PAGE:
Conservatives Ram Fair Elections Act Through the House

Julian Wolfe
May 14th, 2014

The Conservatives successfully rammed their amended Fair Elections Act through the House of Commons today by a vote of 146 to 123. The election reforms are set to make voting more difficult in 2015, requiring voters show a photo ID containing an address (which is limited in scope). Bill C23, as initially introduced seemed to be an attempt to rig the next election but while some of the more radical changes have been crossed out, the alarm bells ring at the nature of the amended legislation and the motives behind it.

Despite some of the drastic overhaul of the Fair Elections Act, critics remain unconvinced it will benefit Canada’s democratic process.

“This bill will result in some people having more difficulty voting,” Former Chief Electoral Officer Jean-Pierre Kingsley said. “Some people will not go to the polls because they are confused, so it’s a form of self-disenfranchisement.”

“What I do not understand is why you require two pieces of ID if you’re going to be vouched for by somebody else.”

Kingsley also challenged the notion of voter fraud and asked for proof.

“Prime Minister, please tell us who they (fraudsters) are. Let us document exactly who is disadvantaged by the rules and who is advantaged… and get a grip on this once and for all so we start making decisions as a country.”

The opposition parties too, remain unconvinced. Liberal leader Justin Trudeau reiterated his pledge to repeal the Fair Elections Act if elected Prime Minister, adding, “The changes that have been made (to the initial legislation) aren’t good enough, and if we form government in 2015, we will establish a much fairer principle around elections and repeal C-23.”

NDP leader Thomas Mulcair said the bill would “weaken our democracy and make voting harder across the country.”

Mulcair added he had issues with the removal of using the voting card as a valid ID with an address and its lacking of a provision to give the elections commissioner the power to compel witness testimony during investigations into suspected infractions to electoral laws.

The current elections commissioner Yves Cote recently announced his investigation into the robocall scandal was killed because he couldn’t get witnesses to testify their claims. This leaves the investigation as a cliff hanger where there are no answers but the conclusion suspecting wrongdoing remains in place.

This is a point Kingsley also raised, saying, “I would have been satisfied with the result (of Cote’s report) if people had been compelled and we still had found nothing.”

The Conservatives rushed the legislation through the third reading and used their majority to restrict debate and pass the legislation to the senate where it is expected the Conservative majority will pass it into law.

It is worth recalling that on November 26, 1996, when Prime Minister Stephen Harper was a Reform MP on the opposition benches, that he opposed then-Prime Minister Jean Chretien’s use of his majority mandate to pass amendments to the Canada Elections Act.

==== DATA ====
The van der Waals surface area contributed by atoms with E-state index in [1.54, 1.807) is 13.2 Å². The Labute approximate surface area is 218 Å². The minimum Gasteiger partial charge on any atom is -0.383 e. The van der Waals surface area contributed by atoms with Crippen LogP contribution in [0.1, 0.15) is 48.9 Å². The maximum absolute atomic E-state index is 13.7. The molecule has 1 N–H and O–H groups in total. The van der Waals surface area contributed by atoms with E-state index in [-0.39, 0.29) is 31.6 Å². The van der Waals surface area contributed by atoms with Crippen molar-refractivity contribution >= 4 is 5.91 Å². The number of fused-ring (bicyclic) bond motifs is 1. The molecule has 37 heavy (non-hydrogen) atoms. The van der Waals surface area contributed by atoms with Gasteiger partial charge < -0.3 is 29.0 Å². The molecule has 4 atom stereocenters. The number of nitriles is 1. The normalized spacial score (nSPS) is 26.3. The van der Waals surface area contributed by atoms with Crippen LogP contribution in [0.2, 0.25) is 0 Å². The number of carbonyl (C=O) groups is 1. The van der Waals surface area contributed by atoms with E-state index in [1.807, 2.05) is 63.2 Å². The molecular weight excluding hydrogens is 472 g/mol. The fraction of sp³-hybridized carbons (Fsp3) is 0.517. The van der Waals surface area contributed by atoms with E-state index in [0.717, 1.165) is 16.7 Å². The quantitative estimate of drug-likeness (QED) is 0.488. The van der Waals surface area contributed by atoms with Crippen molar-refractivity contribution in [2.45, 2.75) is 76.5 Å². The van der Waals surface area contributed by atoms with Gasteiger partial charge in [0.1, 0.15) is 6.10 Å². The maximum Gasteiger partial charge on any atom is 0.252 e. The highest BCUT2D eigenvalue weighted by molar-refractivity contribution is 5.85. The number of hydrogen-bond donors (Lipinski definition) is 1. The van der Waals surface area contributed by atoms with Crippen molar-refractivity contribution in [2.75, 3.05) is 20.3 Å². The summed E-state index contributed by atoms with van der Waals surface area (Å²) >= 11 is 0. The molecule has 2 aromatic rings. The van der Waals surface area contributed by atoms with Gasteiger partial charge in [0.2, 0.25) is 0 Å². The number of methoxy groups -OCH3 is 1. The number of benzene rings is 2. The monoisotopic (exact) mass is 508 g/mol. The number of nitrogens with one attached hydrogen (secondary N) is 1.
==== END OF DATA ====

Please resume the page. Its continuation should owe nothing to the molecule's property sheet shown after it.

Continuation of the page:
“In speaking on behalf of the Reform Party,” he said, “I intend to oppose this bill that imposes changes to the general elections act without the consent of the opposition parties. These changes are not necessary and they are also dangerous to the operation of Canadian democracy.”

Funny enough, everything Harper said in 1996 is reflective of the direction his government is taking today. In 1996, he added this behavior “is the kind of dangerous application of electoral practices that we are more likely to find in third world countries.”

Harper’s Conservatives effectively used their majority to rush and pass legislation that left the opposition and experts uneasy. This is a point Mulcair charged in his criticism of the legislation. “If they are still trying to use their majority to force through these changes without approval of the other parties in Parliament, it is unprecedented in Canadian history to do this sort of thing with no support from any other expert or from any other political party,” he said.

One thing is certain, the legislation was a lot worse before it got amended to its current state. Nonetheless, the complicated new ID rules may inhibit Canadians from voting and changes to Canada’s mail service set to take place this year won’t aid the matter. While vouching is still an option for those that find themselves in the ID issue, it itself creates a hassle that really shouldn’t exist in a democratic society where each ballot is tracked anyway.

The purpose of this bill, despite its gutting, is to alter the odds of the next election. With 30 new ridings in perceived Conservative-leaning areas and the ID changes set to affect those who likely wouldn’t vote Conservative it is clear some of its provisions may need evidence or thought before coming to law. However, if the initial draft of this legislation passed today, the question on everyone’s mind, as it was when it was introduced, would have been: Is the Fair Elections Act an attempt to rig the next election? 

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